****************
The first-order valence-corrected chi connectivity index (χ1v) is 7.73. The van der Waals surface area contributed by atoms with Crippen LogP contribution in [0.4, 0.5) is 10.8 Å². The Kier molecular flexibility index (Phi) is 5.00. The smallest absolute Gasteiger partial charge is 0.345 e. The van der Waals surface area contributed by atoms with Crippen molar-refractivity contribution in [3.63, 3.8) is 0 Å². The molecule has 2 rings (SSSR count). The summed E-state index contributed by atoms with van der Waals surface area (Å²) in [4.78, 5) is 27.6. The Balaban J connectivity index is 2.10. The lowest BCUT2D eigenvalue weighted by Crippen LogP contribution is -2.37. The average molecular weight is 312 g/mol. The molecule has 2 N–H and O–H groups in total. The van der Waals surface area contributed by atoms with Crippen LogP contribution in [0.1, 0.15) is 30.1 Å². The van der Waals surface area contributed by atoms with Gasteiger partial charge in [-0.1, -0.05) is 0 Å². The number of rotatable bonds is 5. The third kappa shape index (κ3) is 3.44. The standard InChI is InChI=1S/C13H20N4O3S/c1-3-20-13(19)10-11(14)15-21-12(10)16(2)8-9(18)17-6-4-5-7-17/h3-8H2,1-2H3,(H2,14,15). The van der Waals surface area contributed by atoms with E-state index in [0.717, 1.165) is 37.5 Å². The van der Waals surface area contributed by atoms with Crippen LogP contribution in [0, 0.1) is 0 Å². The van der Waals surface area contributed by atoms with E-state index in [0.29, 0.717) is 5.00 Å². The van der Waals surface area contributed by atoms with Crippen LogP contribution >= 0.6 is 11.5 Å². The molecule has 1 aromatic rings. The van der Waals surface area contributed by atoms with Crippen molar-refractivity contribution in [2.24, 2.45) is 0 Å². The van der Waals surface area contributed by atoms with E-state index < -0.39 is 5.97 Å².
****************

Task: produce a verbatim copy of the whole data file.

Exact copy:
The first-order valence-corrected chi connectivity index (χ1v) is 7.73. The van der Waals surface area contributed by atoms with Crippen LogP contribution in [0.4, 0.5) is 10.8 Å². The Kier molecular flexibility index (Phi) is 5.00. The smallest absolute Gasteiger partial charge is 0.345 e. The van der Waals surface area contributed by atoms with Crippen molar-refractivity contribution in [3.63, 3.8) is 0 Å². The molecule has 2 rings (SSSR count). The summed E-state index contributed by atoms with van der Waals surface area (Å²) in [4.78, 5) is 27.6. The Balaban J connectivity index is 2.10. The lowest BCUT2D eigenvalue weighted by Crippen LogP contribution is -2.37. The average molecular weight is 312 g/mol. The molecule has 2 N–H and O–H groups in total. The van der Waals surface area contributed by atoms with Crippen LogP contribution in [0.1, 0.15) is 30.1 Å². The van der Waals surface area contributed by atoms with Gasteiger partial charge in [-0.1, -0.05) is 0 Å². The number of rotatable bonds is 5. The third kappa shape index (κ3) is 3.44. The standard InChI is InChI=1S/C13H20N4O3S/c1-3-20-13(19)10-11(14)15-21-12(10)16(2)8-9(18)17-6-4-5-7-17/h3-8H2,1-2H3,(H2,14,15). The van der Waals surface area contributed by atoms with E-state index in [0.717, 1.165) is 37.5 Å². The van der Waals surface area contributed by atoms with Crippen LogP contribution in [0, 0.1) is 0 Å². The van der Waals surface area contributed by atoms with E-state index in [0.29, 0.717) is 5.00 Å². The van der Waals surface area contributed by atoms with Crippen LogP contribution >= 0.6 is 11.5 Å². The molecule has 1 aromatic rings. The van der Waals surface area contributed by atoms with Crippen molar-refractivity contribution in [2.24, 2.45) is 0 Å². The van der Waals surface area contributed by atoms with E-state index < -0.39 is 5.97 Å².